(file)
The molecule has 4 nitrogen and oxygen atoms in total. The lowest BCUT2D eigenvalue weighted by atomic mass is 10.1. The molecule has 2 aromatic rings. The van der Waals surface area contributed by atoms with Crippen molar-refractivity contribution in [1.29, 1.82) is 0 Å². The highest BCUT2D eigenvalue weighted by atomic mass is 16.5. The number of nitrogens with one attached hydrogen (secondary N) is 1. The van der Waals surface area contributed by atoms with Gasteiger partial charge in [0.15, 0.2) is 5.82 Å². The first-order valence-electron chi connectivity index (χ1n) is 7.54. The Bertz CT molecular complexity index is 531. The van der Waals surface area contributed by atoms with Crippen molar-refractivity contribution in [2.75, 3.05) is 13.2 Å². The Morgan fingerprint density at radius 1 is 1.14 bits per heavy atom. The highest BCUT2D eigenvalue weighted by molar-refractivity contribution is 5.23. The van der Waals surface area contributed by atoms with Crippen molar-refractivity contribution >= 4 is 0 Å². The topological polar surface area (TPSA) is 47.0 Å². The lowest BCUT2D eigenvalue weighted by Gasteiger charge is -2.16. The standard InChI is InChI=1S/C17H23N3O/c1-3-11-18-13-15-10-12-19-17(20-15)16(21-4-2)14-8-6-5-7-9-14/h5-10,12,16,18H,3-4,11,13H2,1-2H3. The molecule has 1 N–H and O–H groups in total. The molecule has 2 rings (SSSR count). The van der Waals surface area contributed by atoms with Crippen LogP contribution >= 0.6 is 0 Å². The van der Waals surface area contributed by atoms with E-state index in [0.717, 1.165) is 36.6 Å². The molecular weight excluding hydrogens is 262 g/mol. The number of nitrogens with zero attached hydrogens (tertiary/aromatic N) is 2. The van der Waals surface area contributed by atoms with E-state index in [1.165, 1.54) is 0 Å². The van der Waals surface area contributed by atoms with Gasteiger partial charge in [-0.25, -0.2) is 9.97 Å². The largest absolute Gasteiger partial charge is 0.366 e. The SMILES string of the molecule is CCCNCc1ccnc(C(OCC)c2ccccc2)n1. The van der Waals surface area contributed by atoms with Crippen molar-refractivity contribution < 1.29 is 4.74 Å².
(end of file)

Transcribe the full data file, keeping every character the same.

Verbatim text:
The molecule has 4 nitrogen and oxygen atoms in total. The lowest BCUT2D eigenvalue weighted by atomic mass is 10.1. The molecule has 2 aromatic rings. The van der Waals surface area contributed by atoms with Crippen molar-refractivity contribution in [1.29, 1.82) is 0 Å². The highest BCUT2D eigenvalue weighted by atomic mass is 16.5. The number of nitrogens with one attached hydrogen (secondary N) is 1. The van der Waals surface area contributed by atoms with Gasteiger partial charge in [0.15, 0.2) is 5.82 Å². The first-order valence-electron chi connectivity index (χ1n) is 7.54. The Bertz CT molecular complexity index is 531. The van der Waals surface area contributed by atoms with Crippen molar-refractivity contribution in [2.75, 3.05) is 13.2 Å². The Morgan fingerprint density at radius 1 is 1.14 bits per heavy atom. The highest BCUT2D eigenvalue weighted by molar-refractivity contribution is 5.23. The van der Waals surface area contributed by atoms with Crippen molar-refractivity contribution >= 4 is 0 Å². The topological polar surface area (TPSA) is 47.0 Å². The lowest BCUT2D eigenvalue weighted by Gasteiger charge is -2.16. The standard InChI is InChI=1S/C17H23N3O/c1-3-11-18-13-15-10-12-19-17(20-15)16(21-4-2)14-8-6-5-7-9-14/h5-10,12,16,18H,3-4,11,13H2,1-2H3. The molecule has 1 N–H and O–H groups in total. The molecule has 2 rings (SSSR count). The van der Waals surface area contributed by atoms with Crippen LogP contribution >= 0.6 is 0 Å². The van der Waals surface area contributed by atoms with E-state index in [0.717, 1.165) is 36.6 Å². The molecular weight excluding hydrogens is 262 g/mol. The number of nitrogens with zero attached hydrogens (tertiary/aromatic N) is 2. The van der Waals surface area contributed by atoms with E-state index in [1.165, 1.54) is 0 Å². The van der Waals surface area contributed by atoms with Gasteiger partial charge in [-0.25, -0.2) is 9.97 Å². The largest absolute Gasteiger partial charge is 0.366 e. The SMILES string of the molecule is CCCNCc1ccnc(C(OCC)c2ccccc2)n1. The van der Waals surface area contributed by atoms with Crippen molar-refractivity contribution < 1.29 is 4.74 Å².